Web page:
Of course, measuring progress is critical in identifying whether a new remote workforce is actually succeeding, the IDC researchers said. They spoke to companies that have already implemented collaborative and productivity applications in the office to see what happened. The results proved that collaboration tools work.
In its survey of companies that have implemented collaboration tools to boost remote worker productivity, IDC found that 64 percent saw an increase in productivity of more than 25 percent compared to pre-implementation. Better yet, these companies were able to save 30 hours per person per week in nonproductive time.
Interestingly, the solutions also had an impact on talent. Of the companies that implemented tools to boost remote work, 76 percent said that they are now better equipped to hire talent, and 80 percent said it has helped them to retain their talent.
Letting People Be People
During a question-and-answer session, participants asked the IDC researchers how to ensure that companies can maintain “resilience” with a remote workforce, above and beyond the tools they could deploy. Ultimately, the researchers said, it’s all about allowing “people to do people things.”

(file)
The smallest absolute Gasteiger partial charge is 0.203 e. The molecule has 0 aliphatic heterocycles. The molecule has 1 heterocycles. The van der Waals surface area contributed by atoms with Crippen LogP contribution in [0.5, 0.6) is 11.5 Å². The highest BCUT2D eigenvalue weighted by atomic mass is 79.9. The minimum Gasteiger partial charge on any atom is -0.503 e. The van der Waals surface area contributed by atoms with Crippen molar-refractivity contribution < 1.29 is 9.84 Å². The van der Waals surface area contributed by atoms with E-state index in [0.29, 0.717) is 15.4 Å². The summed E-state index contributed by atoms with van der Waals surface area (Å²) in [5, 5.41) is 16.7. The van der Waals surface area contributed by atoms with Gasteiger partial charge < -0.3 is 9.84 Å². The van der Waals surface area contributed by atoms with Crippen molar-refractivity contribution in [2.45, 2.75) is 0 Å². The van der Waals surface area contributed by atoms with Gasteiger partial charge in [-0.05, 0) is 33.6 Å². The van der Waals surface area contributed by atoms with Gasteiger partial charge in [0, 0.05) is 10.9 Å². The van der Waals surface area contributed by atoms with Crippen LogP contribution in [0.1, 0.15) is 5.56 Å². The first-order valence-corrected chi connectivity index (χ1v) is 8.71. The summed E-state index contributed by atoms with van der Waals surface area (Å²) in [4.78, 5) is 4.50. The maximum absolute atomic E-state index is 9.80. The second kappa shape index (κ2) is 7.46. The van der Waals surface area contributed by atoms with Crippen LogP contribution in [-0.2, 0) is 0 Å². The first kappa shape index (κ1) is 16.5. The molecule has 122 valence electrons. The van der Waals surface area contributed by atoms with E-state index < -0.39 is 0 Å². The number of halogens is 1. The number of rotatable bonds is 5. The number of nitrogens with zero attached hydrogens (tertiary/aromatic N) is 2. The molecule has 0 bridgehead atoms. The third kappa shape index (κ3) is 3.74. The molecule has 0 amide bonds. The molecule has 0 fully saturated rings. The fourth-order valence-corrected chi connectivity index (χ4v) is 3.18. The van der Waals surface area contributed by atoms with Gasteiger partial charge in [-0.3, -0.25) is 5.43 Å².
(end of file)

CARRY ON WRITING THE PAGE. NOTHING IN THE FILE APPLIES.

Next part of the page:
The research team called on companies to ensure they keep a human connection with their employees by holding virtual onboarding processes and virtual events. It’s also important that employees “feel comfortable to have conversations as if they’re at work.” That is, in the office. Companies might even consider “selectively choosing in-person events,” if and when it is safe to do so. Of course, “safe” may become a reality only after COVID-19 case counts are minimal or nonexistent.
Ultimately, keeping the remote team engaged could mean the difference between business success and increasing problems during this time.
Remembering to Lead
More than anything, the IDC researchers suggested that an effective remote policy should be centered around leadership. And the best way to lead is to communicate effectively with employees and allow them to share their concerns.
“Communicate, communicate, communicate,” Loomis said.
By the end of the webinar, the IDC message was clear. The world is changing rapidly, and companies need to adapt. As soon as they embrace the remote workforce concept, arm their employees with the right tools, and give them the leeway they need to communicate effectively, businesses can succeed to even greater heights in a remote-first environment.